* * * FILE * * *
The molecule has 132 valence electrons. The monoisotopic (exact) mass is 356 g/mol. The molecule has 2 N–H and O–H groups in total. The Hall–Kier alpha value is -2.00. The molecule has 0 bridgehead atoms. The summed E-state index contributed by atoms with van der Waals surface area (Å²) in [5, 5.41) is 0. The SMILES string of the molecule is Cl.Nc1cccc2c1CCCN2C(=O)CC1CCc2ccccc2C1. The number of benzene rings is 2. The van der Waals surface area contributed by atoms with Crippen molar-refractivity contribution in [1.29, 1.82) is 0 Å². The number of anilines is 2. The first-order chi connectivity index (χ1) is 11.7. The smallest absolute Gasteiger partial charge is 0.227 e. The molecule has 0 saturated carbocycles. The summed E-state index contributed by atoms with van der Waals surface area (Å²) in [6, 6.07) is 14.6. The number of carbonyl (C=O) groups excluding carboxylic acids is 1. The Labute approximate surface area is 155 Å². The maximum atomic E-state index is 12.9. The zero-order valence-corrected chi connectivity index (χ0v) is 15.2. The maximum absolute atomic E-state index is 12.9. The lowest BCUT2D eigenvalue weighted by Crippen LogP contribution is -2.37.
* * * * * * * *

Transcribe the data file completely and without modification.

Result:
The molecule has 132 valence electrons. The monoisotopic (exact) mass is 356 g/mol. The molecule has 2 N–H and O–H groups in total. The Hall–Kier alpha value is -2.00. The molecule has 0 bridgehead atoms. The summed E-state index contributed by atoms with van der Waals surface area (Å²) in [5, 5.41) is 0. The SMILES string of the molecule is Cl.Nc1cccc2c1CCCN2C(=O)CC1CCc2ccccc2C1. The number of benzene rings is 2. The van der Waals surface area contributed by atoms with Crippen molar-refractivity contribution in [1.29, 1.82) is 0 Å². The number of anilines is 2. The first-order chi connectivity index (χ1) is 11.7. The smallest absolute Gasteiger partial charge is 0.227 e. The molecule has 0 saturated carbocycles. The summed E-state index contributed by atoms with van der Waals surface area (Å²) in [6, 6.07) is 14.6. The number of carbonyl (C=O) groups excluding carboxylic acids is 1. The Labute approximate surface area is 155 Å². The maximum atomic E-state index is 12.9. The zero-order valence-corrected chi connectivity index (χ0v) is 15.2. The maximum absolute atomic E-state index is 12.9. The lowest BCUT2D eigenvalue weighted by Crippen LogP contribution is -2.37.